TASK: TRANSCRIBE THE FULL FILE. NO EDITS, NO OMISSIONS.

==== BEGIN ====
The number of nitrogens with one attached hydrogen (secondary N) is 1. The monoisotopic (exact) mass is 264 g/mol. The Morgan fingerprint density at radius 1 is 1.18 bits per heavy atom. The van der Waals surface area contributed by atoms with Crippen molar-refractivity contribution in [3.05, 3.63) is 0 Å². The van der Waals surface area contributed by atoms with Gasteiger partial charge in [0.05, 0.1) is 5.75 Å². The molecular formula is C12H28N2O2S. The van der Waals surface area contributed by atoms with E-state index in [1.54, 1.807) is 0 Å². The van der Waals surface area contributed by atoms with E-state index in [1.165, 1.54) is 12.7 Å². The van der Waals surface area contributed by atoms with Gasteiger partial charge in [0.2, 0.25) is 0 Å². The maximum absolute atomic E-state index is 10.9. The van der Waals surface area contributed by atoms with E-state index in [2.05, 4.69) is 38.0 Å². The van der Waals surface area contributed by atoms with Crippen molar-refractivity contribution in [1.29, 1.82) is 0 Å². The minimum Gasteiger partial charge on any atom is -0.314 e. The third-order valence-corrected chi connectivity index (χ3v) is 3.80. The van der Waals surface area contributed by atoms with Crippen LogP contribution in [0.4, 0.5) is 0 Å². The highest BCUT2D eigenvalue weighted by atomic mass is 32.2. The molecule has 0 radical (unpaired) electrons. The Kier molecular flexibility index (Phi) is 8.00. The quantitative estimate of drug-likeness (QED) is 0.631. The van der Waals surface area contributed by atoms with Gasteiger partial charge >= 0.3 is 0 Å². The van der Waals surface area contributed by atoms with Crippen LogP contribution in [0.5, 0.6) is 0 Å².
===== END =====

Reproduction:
The number of nitrogens with one attached hydrogen (secondary N) is 1. The monoisotopic (exact) mass is 264 g/mol. The Morgan fingerprint density at radius 1 is 1.18 bits per heavy atom. The van der Waals surface area contributed by atoms with Crippen molar-refractivity contribution in [3.05, 3.63) is 0 Å². The van der Waals surface area contributed by atoms with Gasteiger partial charge in [0.05, 0.1) is 5.75 Å². The molecular formula is C12H28N2O2S. The van der Waals surface area contributed by atoms with E-state index in [1.54, 1.807) is 0 Å². The van der Waals surface area contributed by atoms with E-state index in [1.165, 1.54) is 12.7 Å². The van der Waals surface area contributed by atoms with Gasteiger partial charge in [0.2, 0.25) is 0 Å². The maximum absolute atomic E-state index is 10.9. The van der Waals surface area contributed by atoms with E-state index in [2.05, 4.69) is 38.0 Å². The van der Waals surface area contributed by atoms with Crippen molar-refractivity contribution in [1.29, 1.82) is 0 Å². The minimum Gasteiger partial charge on any atom is -0.314 e. The third-order valence-corrected chi connectivity index (χ3v) is 3.80. The van der Waals surface area contributed by atoms with Crippen LogP contribution in [0.4, 0.5) is 0 Å². The highest BCUT2D eigenvalue weighted by atomic mass is 32.2. The molecule has 0 radical (unpaired) electrons. The Kier molecular flexibility index (Phi) is 8.00. The quantitative estimate of drug-likeness (QED) is 0.631. The van der Waals surface area contributed by atoms with Gasteiger partial charge >= 0.3 is 0 Å². The van der Waals surface area contributed by atoms with Crippen LogP contribution in [0.5, 0.6) is 0 Å².